High time for European debt restructuring. Will Europe dare to undertake it?

Euro-zone is weighing a new plan to face the crisis, for which – after discussions at the European Summit in Brussels–Europe expects to receive support from G-20 in the next Group meeting on November 3 and 4 in Cannes, France.

The plan comes after strong demands from the U.S., emerging economies and developing countries for Europe to control its crisis once and for all, before it spreads worldwide, and amid massive street protests by people who are increasingly losing patience.

European authorities have announced that the measures under discussion, in particular, are the following:

1. An increase in private banks’ losses on their Greek debt holdings, higher than the 21% agreed by the European Union last July.

Chancellor Angela Merkel admitted in this regard, that a Greek debt restructuring cannot be excluded after carefully analyzing pros and cons.

However, Germany’s final position is uncertain. Having said that, the Chancellor’s Spokesman warned that in Brussels, the “dreams” of those who expect to leave behind the financial and economic turmoil of recent years will not be fulfilled.

2. Recapitalize the “big” banks. The terms under consideration include a new minimum capital requirement of 9 percent of their risk-weighted assets, and considering that not all banks will pass that test, the bailout for those who do would be about 300,000 million Euros, which would go in the beginning to the main banks of the large European countries, France and Germany, although there is still no sharing scheme.

3. Maintain and strengthen the ongoing adjustment programs in the troubled economies, and cuts in public expenditure in the rest.

4. Increase once again IMF resources for emergency lending with support from the G-20.

This is a controversial point, because there is no consensus among Europeans, and if any, the measure is beyond the European decision area; it must be supported by other members of the organization, and for now the United States rejects to draw once-again on multilateral funds, and urges Europe to take charge with its own funds.

Some large emerging economies have extended their support to recapitalize the Fund, to which not only the United States but also Japan and Germany are opposed, because with a greater contribution to the organization these countries would claim for greater participation in decision making, including aid conditionality.

On this, Brazil’s President Dilma Rousseff, for example, recently announced that her Government is considering increasing its contribution to the IMF, but that Brazil will use its position as Fund creditor to prevent it from imposing its traditional adjustment conditions.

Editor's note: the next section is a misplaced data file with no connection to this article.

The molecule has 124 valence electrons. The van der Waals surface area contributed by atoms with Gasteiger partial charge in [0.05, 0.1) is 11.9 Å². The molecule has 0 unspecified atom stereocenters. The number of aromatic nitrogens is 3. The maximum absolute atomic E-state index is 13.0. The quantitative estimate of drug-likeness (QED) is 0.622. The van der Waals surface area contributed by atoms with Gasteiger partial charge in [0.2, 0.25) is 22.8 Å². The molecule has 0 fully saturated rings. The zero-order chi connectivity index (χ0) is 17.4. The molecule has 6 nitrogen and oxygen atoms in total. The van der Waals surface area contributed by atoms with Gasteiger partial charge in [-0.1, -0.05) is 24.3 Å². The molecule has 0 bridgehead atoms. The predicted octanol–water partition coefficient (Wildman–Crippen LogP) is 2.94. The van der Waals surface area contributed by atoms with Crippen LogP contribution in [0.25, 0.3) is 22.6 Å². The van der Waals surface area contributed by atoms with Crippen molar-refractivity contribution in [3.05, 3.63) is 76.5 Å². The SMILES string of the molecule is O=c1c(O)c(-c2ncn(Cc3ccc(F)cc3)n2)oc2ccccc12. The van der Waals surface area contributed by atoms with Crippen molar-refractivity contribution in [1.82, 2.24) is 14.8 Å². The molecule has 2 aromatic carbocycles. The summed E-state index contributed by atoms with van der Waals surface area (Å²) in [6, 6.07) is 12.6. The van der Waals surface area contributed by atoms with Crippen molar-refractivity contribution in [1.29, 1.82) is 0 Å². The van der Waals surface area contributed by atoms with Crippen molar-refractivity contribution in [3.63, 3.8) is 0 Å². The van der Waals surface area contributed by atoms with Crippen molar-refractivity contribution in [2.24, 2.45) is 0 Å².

5. Increase the resources of the European Financial Stability Facility (EFSF), which already has 400,000 million euros, to make the Facility the lender of last resort.

On the other hand, as part of the negotiations, a Tobin tax on financial transactions throughout the European block and/or globally, is also being discussed. The proposal is supported by France and Germany, but resisted by UK, which already has its own bill to protect its retail banking and provide leeway for investment banking operations, and because it fears London City banks to move to low-tax jurisdictions.

This tax would apparently collect about €57,000 million 2014 onwards, a substantial amount, indeed, but insignificant vis-à-vis the figures of the European debt: it is estimated that the debt of Spain + Italy + Portugal + Greece amounts to about €3,500 billion. Given this size and timing mismatch, the measure falls outside the emergency parameters, but serves as a warning to speculators. 

More disturbing than reassuring

Except for the new official acknowledgment of a bigger write-down on the Greek debt and the pressure for the overall implementation of the Tobin tax, the announcements mentioned above do not differ from previous efforts, whose results speak for themselves.

If this is all they have, then it promises to get worse. The world and its people expected more, much more than another program to recapitalize banks and lenders of last resort.

It was expected, at this point, to finally apply a negotiated restructuring of distressed debt, to prevent default and contagion, and so that resources could be used for recovery plans and not for debt payments.

So far, Europe does not seem to take note, or does not want to admit it, but it is steadily moving toward a wholesale sovereign debt restructuring.

It can do it now as an exit option, in a fairly orderly and negotiated manner, sharing the losses with those who took risks and carrying costs for those who speculated, or will have to face it then, when unavoidable, to repair the damage from bankruptcy.

By Raúl de Sagastizabal